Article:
English-speaking countries Have you ever wondered why you have to learn English at school? Did you know that the world speaks English? Do you know how many countries in the world have English as an official language? First, you need to know the origins and history of the English language. Visit the links on the left in the correct order to find out many interesting facts and figures about English, and try to answer these questions (you may want to copy the questions into your notebook or print them out to make your work easier):
Project-based learning, the USA and Authentic Video in the EFL classroom The Globe Trekker/Pilot Guides video collection is a treasure trove for any English teacher. It encompasses extensive material from every corner of the world, and especially English-speaking countries are lavished with attention. Australia, Canada, Scotland, Wales, Ireland, England – you name it. Even individual cities are endowed with an approx. 50-minute complete video of its own, like London, New York City, San Francisco, Los Angeles, New Orleans to name but a few. Covering the United States satisfactorily in the language classroom is a daunting project, especially if you want to give your students more than a superficial understanding of its history, geography, language and people. Most textbooks for EFL students fall short in this respect, and it’s understandable – time available is limited and there is so much more that needs to be covered.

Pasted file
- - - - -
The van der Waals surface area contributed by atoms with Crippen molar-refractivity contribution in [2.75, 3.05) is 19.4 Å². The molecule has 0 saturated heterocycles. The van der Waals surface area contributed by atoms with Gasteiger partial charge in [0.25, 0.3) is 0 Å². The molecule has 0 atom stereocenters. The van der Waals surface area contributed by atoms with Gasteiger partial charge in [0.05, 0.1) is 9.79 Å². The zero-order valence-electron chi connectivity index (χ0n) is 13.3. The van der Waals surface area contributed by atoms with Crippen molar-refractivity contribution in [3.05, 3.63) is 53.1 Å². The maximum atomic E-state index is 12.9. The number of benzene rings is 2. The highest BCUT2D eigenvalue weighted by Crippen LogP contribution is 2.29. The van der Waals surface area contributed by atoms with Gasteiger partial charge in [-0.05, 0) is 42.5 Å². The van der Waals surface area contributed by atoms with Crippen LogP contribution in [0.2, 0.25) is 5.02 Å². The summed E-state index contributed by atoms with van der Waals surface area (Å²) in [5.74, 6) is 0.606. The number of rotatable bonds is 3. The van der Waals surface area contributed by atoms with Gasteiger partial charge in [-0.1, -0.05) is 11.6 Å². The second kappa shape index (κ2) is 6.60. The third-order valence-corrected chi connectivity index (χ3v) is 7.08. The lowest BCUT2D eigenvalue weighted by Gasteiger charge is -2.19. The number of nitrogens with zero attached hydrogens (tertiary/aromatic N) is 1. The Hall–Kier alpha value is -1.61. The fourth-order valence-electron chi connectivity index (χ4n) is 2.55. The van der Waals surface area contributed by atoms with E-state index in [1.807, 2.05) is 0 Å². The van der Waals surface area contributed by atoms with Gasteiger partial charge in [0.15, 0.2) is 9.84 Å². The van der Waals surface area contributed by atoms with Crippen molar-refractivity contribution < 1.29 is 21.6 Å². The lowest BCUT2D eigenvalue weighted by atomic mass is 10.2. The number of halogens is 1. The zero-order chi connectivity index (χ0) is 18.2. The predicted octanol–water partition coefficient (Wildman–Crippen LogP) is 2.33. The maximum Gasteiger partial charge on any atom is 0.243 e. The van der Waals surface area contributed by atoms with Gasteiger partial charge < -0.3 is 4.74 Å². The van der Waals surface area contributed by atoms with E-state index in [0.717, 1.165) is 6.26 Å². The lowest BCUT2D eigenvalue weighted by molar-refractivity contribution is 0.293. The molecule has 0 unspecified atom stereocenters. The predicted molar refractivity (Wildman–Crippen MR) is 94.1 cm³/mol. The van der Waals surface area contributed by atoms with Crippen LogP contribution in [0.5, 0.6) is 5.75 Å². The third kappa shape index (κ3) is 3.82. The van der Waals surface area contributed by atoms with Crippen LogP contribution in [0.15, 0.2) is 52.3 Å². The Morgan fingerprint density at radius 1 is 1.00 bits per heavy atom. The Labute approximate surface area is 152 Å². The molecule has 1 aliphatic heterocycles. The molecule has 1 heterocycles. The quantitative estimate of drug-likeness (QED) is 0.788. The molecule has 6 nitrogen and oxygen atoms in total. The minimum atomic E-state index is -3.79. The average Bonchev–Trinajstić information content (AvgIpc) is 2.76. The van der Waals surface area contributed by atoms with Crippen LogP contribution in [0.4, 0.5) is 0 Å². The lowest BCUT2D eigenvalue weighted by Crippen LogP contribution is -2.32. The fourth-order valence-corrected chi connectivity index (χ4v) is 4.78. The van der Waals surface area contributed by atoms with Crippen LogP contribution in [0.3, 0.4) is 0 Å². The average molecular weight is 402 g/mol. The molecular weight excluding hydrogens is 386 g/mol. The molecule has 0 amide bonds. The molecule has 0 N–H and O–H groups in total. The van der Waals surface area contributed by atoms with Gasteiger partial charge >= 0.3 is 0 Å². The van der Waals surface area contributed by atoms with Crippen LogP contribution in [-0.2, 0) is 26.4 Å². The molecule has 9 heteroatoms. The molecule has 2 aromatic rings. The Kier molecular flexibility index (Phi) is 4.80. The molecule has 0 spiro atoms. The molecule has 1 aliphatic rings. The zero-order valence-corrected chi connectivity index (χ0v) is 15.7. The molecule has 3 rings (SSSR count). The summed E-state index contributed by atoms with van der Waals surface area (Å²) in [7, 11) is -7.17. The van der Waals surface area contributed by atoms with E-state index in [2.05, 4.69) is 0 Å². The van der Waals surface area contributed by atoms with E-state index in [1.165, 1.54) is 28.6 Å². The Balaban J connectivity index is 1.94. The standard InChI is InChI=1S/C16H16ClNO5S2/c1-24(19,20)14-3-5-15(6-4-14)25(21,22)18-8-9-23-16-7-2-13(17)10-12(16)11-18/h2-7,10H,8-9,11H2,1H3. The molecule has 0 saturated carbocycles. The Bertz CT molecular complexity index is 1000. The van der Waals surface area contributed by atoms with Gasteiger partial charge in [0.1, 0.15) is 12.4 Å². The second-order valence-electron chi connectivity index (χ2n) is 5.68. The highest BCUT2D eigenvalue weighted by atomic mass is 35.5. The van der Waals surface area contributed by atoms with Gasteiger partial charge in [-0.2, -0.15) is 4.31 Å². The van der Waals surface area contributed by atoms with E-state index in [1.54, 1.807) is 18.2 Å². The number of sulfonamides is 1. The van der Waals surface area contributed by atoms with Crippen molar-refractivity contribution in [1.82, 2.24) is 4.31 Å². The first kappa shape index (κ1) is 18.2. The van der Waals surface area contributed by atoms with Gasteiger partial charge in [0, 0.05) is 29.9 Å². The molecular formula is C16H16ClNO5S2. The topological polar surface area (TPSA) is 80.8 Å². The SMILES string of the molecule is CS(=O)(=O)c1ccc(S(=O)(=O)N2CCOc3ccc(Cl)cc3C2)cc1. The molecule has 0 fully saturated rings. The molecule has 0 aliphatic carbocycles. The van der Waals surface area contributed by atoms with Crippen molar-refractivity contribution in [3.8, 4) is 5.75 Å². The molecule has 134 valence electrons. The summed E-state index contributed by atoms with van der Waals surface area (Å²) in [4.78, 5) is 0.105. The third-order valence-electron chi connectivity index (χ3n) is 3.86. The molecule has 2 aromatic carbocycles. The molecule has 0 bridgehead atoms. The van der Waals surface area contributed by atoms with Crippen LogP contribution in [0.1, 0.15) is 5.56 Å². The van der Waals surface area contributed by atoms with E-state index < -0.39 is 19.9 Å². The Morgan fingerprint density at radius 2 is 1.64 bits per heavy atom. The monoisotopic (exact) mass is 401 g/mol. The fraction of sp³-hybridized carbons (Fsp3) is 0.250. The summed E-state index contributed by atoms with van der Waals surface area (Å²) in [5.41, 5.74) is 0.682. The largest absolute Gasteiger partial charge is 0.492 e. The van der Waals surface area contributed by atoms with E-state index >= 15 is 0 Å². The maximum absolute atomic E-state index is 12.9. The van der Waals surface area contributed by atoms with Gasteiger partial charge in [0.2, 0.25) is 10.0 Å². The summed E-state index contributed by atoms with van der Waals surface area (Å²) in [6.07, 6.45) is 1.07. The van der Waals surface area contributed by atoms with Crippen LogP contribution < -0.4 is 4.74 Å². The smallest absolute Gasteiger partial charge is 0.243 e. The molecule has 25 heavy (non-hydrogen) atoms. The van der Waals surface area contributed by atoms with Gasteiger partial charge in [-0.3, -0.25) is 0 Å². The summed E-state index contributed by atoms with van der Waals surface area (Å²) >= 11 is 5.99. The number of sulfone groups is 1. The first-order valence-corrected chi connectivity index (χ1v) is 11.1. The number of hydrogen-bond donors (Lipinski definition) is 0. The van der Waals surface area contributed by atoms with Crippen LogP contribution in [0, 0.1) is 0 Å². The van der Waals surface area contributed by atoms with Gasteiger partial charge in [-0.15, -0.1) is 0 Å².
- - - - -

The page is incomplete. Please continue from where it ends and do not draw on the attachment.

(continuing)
Differences Between American and British English By Kenneth Beare While there are certainly many more varieties of English, American English and British English are the two varieties that are taught in most ESL/EFL programs. Generally, it is agreed that no one version is "correct" however, there are certainly preferences in use. The three major differences between between American and British English are: Pronunciation - differences in both vowel and consonants, as well as stress and intonation Vocabulary - differences in nouns and verbs, especially phrasal verb usage Spelling - differences are generally found in certain prefix and suffix forms The most important rule of thumb is to try to be consistent in your usage.
Syrian Journey: Choose your own escape route The Syrian conflict has torn the country apart, leaving thousands dead and driving millions to flee their homes. Many seek refuge in neighbouring countries but others pay traffickers to take them to Europe - risking death, capture and deportation. If you were fleeing Syria for Europe, what choices would you make for you and your family? 5 TED-Ed Lessons to use in your American History classroom Carla Staffa, Burnsville Senior High School American history teacher (and all-around rockstar), uses TED-Ed Lessons in her classroom to supplement her curriculum, start conversation and spark curiosity. We caught up with Carla to find out which lessons she uses the most and what she hopes her students take away from each one. 1.) The fight for the right to vote in the United States - Nicki Beaman Griffin “The fight for the acquisition of voting rights is one that has been fought by numerous groups, yet not all eligible voters take advantage of this right.